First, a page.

Becoming a Major League ballplayer for Dwight and me, that was the dream.
Dwight is Dwight Gooden. Most people know him for winning the Cy Young Award. To me, though, he's family, an uncle, but at four years older, really a brother. I can still remember those games of catch with Dwight in the backyard: him rearing back, and me somehow getting my mitt up to stop one of his fireballs. Often the two of us would sit with Grandpa (Dwight's dad), and he'd tell us how hard it would be to make our dream come true, how just playing our best wouldn't be enough.
He'd talk about "inside power."
At the time, I didn't really understand what Grandpa was driving at. But I do now. After twenty years in the "bigs" and seven Major League teams, I understand. When I landed with my first team, Milwaukee, I thought being a ballplayer was about hitting home runs. I've always been good at that. It took me longer to learn that "the game" as it's played at the Major League level with millions on the line and the cameras always turned in your direction asks far more of you.
If you're a go-along guy, it can be great. I've just found that too often "going along" gets in the way of being a man. I love this game. Love the feel of the bat in my hand, the grass under my feet, the shouts of encouragement as I step into the box. I draw strength from the fans and play my heart out for them.
I just wish those who control the game had more respect for the guys doing the playing.
What I want to do in this book is show you what it's been like taking this strange, wonderful, sometimes immensely frustrating life journey. "Malcontent" . . . "greedy" . . . "selfish" I've had plenty of adjectives lobbed my way, and believe me, they've stung. There are a lot of stories to tell from a life lived on and off the field: some sweet, others horrific. Everything from soaking up Little League glory to nearly being shot to death, from learning the startling truth of how I came by my last name to playing with and for characters like A-Rod, Jeter, Lasorda, Leyland, and Torre. And, yeah, I'll finally set the record straight about a guy named Steinbrenner and a guy named Bonds.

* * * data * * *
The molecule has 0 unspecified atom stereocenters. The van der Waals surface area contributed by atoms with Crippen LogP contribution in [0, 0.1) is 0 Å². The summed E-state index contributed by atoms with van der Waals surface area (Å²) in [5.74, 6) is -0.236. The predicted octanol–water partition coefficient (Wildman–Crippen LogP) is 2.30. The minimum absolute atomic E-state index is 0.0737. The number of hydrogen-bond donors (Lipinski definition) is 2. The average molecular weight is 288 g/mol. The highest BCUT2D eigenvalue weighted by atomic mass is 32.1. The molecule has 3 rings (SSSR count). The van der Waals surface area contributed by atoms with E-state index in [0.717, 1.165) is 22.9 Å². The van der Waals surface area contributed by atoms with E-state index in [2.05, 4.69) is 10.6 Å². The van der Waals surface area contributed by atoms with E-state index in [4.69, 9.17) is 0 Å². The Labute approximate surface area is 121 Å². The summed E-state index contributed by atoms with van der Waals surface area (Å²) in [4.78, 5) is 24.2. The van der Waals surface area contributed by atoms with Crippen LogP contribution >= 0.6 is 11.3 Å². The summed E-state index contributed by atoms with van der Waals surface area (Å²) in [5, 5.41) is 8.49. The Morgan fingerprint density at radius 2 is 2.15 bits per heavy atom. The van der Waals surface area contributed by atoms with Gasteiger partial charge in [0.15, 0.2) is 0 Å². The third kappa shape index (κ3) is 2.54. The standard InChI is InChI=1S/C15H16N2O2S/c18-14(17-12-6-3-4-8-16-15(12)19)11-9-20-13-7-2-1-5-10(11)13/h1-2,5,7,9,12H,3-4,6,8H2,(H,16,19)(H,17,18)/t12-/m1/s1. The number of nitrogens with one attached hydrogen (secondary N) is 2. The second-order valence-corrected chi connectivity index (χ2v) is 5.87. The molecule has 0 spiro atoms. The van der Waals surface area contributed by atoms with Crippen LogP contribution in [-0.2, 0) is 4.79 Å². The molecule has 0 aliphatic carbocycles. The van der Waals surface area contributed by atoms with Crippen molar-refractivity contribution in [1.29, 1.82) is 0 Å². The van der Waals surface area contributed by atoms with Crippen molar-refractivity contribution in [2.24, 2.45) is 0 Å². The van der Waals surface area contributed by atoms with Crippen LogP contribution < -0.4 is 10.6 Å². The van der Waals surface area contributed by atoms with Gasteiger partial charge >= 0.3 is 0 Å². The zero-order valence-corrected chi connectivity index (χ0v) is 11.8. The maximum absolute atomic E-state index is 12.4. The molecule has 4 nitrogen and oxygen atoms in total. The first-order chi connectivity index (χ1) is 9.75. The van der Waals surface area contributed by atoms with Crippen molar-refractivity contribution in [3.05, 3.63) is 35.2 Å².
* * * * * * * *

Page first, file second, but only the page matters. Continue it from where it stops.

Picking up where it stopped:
It's a story Grandpa would want me to tell. It's a story I need to tell.
From the Hardcover edition.
This spring will see Sheffield in a Tigers uniform, and he's glad to be back with GM Dombrowski and manager Leyland from his Marlin days. The player with a batting stance that is magically both jittery and ferocious presents a memoir as searching as it is revelatory. There is nothing routine here, from Sheffield's early game tutelage under Dan and Dwight Gooden, grandfather and uncle, to his understanding of fatherhood and selfhood and his candid descriptions of Barry Bonds, Joe Torre, and others. With Ritz (Divided Soul: The Life of Marvin Gaye), Sheffield has authored an authentic, spare, yet heartfelt work. For all general baseball collections. Copyright 2007 Reed Business Information. -- PUBLISHERS WEEKLY.
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April 02, 2007
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